Anti-drugs laws put NFL back in spotlight

Steve Brenner 10:55 22/12/2014
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While the dark cloud of performance enhancing drug abuse once again casts a depressingly predictable shadow over athletics following accusations of abuse in Russia, there has been something else rumbling along with less noise in the US yet with no less controversy.

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Following President Barack Obama’s decision last week to end a Federal government ban on the use of medical marijuana, American football’s new drug policy has once again been analysed with a large dollop of cynicism and insecurity.

In such a heavy contact, physical sport it would only seem natural for steroids and human growth hormones (HGH) to be prevalent.

The NFL’s stance on those blights of sporting excellence remain in line with the Olympics although it’s approach is nowhere near as stringent.

They are banned. Yet there are no random tests. You cannot be caught red-handed. Testers will be at practice but not unannounced.

The new programme stipulates urine samples can be taken any day. Yet there are no reports of any testing on game day – arguably the best chance to see if anyone is using steroids or amphetamines to boost up performance and intensity ahead of a crunch encounter.


Even if the men wearing white coats do come calling , don’t worry: Just say you have ADD  – attention deficit disorder – and you can opt out.

In the NFL there is a sufficient nod and a wink back to the dark ages. They have three hours before being forced to submit a sample. Shamed cyclist Lance Armstrong, armed with all manner of masking agents, was able to kid people within 15 minutes.

Yet, intriguingly, the relaxation of the NFL’s policy on marijuana use earlier this year has been eased with no fanfare and delight by the large swathes of players who use the drug to combat the searing physical and mental problems caused by one of the most aggressive sports on earth.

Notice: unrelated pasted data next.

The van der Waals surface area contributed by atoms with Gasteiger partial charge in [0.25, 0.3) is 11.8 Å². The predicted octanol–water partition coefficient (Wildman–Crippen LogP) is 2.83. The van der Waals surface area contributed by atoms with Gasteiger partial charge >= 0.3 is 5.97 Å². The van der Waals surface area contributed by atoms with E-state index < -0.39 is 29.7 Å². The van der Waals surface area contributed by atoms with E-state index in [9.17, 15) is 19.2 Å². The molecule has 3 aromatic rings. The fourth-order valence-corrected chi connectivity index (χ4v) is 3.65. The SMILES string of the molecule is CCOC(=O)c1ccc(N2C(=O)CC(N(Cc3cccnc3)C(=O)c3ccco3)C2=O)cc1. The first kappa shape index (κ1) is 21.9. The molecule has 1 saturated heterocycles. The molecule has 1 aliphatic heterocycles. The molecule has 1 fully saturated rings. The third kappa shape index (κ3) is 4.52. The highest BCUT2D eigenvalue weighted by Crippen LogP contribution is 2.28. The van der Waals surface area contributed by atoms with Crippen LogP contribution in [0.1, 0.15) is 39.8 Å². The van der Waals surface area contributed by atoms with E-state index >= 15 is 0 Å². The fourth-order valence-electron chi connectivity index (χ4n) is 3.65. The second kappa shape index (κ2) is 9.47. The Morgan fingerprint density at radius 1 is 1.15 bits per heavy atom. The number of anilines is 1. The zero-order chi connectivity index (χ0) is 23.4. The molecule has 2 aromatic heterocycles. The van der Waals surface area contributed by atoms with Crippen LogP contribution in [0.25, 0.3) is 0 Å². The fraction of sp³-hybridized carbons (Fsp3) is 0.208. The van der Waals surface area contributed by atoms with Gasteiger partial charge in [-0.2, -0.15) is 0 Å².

In the past, people found to have it in their system faced bans of up to a season. That can wreck a career. Yet, as we have seen recently, the suits who run the NFL are sometimes found wandering dark alleys of social consequence with no idea where they will end up.  

Bear in mind that Josh Gordon from the Cleveland Browns failed multiple pot tests and was suspended for a year. Ray Rice, who physically assaulted his then fiancee in an elevator, was canned for just two games.

Now however, in line with the United States’ ever-relaxing approach to pot use – medical usage is now allowed in 23 states and counting –  players are now allowed to have twice the amount of the drug in their system before being dealt with.

It is still listed as a substance of abuse  – the difference now being only a higher number of failed tests , including a threshold which has been doubled – will land you in trouble.

The previous limit, say the NFL, did not take into the account of someone potentially being found positive thanks to the inhalation of second hand smoke. Fast forward to today and smoke before a game: You’ll be fine. Indeed, providing an NFL star tests negative at the start of the season, it’s a clean slate and no worries moving forward.

There were cases recently when athletes were found to be doping thanks to blood and urine samples which had been frozen up to eight years previously. The NFL destroys anything older than 90 days.

The debate continues to rage in American society about whether marijuana, and not synthetic pain relief like Vicodin, are more beneficial both physically and mentally to a player attempting to overcome the kind of debilitating and serious injuries which have left many severely damaged for life.

Widescale testing is expensive though for a billion dollar enterprise like the NFL, it’s possible. 

The salient point in all of this is what exactly does Commissioner Roger Goodell care about the most – the player or the brand? Sadly, I think we all know the answer.

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